Interesting thinking, Century Market Place. With branches of a fashionable London restaurant and a famous New York deli under your belt, you’ve added a Hawaiian restaurant complete with silly rum drinks. I guess I’ll have an ice-cold Mango Maggie with a parasol, thanks.
Paradise Beach is the name, and naturally it has a lively bar, half a dozen big-screen TVs and plenty of aquariums full of tropical fish. Foodwise, though, it is not the traditional California “Polynesian restaurant” serving Cantonese appetizers and quasi-Indonesian entrees.
A lot of the food, in fact the best of it, is fairly straight American stuff. The best item is the really excellent hamburger, thick and juicy with white cheddar and some unannounced pimentos. There’s a decent, rather smokily grilled New York steak and an outstanding mixed grill of teriyaki chicken, prawns and meaty, surprisingly hot sausage.
On the other hand, that cross-cultural “ char siu pork burger” isn’t bad, either: sweet Chinese barbecued pork served like a burger with watercress in place of lettuce (they give you lettuce on the side too). The “tropical quesadilla " is pretty good too, possibly because you can’t taste the advertised papaya, which does not sound so good.
But having resisted so much of the tropics, this menu succumbs to a peculiar and fatal Italian temptation. “ King pau pizza” (shrimp, peanuts, baby corn, water chestnuts and carrots with cheese topping) teaches us the unwished-for lesson that water chestnuts become limp and dry if baked. “Primo pasta” (prawns, shiitake mushrooms and peas) is said to come with sherry-hoisin sauce, which seems to have lost some vote of confidence--the sauce tastes to me like tomato puree.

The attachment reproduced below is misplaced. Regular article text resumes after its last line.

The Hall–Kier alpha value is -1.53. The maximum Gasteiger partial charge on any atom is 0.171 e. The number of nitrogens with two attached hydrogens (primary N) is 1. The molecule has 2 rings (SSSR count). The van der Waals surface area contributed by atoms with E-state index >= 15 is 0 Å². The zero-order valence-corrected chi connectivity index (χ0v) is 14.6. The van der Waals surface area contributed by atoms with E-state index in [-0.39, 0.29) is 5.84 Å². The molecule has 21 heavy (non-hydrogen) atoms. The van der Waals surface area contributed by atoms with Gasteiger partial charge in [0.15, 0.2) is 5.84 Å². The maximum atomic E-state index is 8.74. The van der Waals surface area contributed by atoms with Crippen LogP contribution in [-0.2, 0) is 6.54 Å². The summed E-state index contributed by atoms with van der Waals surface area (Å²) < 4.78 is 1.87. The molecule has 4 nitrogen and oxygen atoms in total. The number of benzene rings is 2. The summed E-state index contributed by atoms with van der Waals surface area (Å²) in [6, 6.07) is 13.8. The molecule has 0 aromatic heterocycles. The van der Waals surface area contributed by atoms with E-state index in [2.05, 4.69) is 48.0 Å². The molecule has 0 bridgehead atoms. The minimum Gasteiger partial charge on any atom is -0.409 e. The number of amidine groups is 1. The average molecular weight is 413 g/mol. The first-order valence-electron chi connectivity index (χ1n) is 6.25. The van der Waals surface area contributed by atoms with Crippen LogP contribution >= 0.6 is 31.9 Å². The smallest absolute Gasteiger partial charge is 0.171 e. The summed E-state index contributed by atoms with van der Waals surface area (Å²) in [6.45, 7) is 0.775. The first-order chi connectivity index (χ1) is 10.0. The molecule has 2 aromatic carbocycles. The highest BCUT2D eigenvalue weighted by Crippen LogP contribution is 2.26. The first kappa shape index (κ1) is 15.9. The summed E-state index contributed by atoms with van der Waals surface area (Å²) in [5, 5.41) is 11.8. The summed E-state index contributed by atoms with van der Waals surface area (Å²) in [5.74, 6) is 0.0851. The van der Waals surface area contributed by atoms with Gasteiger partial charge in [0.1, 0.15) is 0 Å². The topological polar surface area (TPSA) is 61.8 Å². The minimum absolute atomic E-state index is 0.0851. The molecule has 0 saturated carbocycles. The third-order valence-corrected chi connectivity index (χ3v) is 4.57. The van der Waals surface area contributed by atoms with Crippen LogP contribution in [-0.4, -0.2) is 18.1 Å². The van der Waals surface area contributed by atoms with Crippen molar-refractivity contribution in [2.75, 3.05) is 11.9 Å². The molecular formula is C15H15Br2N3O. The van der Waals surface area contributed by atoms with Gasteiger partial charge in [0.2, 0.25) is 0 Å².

And what’s this? “Kapalua artichoke,” a boiled artichoke filled with butter, Parmesan and garlic and then baked: tasty if a bit gross. It seems to make sense after a couple of Mokapu Punches, though. We seem to be getting tropical rapidly at this table.
On the other hand, “Maui wowie wings” closely resemble the kind you sometimes find at catered wedding buffets. And it is positively weird to put the provided pineapple and mango sauce on the wonderfully crisp shrimp appetizer or the unfortunately dry rotisserie chicken. Save it for dessert.
Speaking of desserts, it happens that the best of them are chocolate (and also rather gross, requiring a couple of tall The Itches to get you in the proper frame of mind). The turtle torte, a chocolate pecan pie, is impressively rich, as is the hula pie: rather fierce Kona coffee-macadamia ice cream in a chocolate cookie crust with chocolate sauce. And Tu Tu’s Wipe Out is just a very good and rather huge devil’s-food cake with a shredded coconut frosting.
The kiwi lime pie, though, doesn’t make much sense, and the watery custard sauce that comes with it has a defeated air. The banana royal in brown sugar rum sauce with vanilla ice cream is also soupy and vague, and I must warn that macadamia nut cheese cake is not a major inspiration.
The incessant beat of those beastly drums! I swear it, I’m going mad! Oh. It’s just the live jazz band.
But the danger of tropical madness does worry me here. My table has switched from Mango Maggies to Maui Chi Chis, more or less pina coladas with extra coconut. Next it’ll be that drink of rum, vodka, gin, tequila, Grand Marnier and cola, and I won’t take responsibility for anything.
Paradise Beach Club, 10250 Santa Monica Blvd., Century City. (213) 203-0841. Open for lunch and dinner daily; Sunday brunch. Full bar. Validated parking in Century Market Place lot. American Express, MasterCard and Visa accepted. Dinner for two, food only, $25 to $55.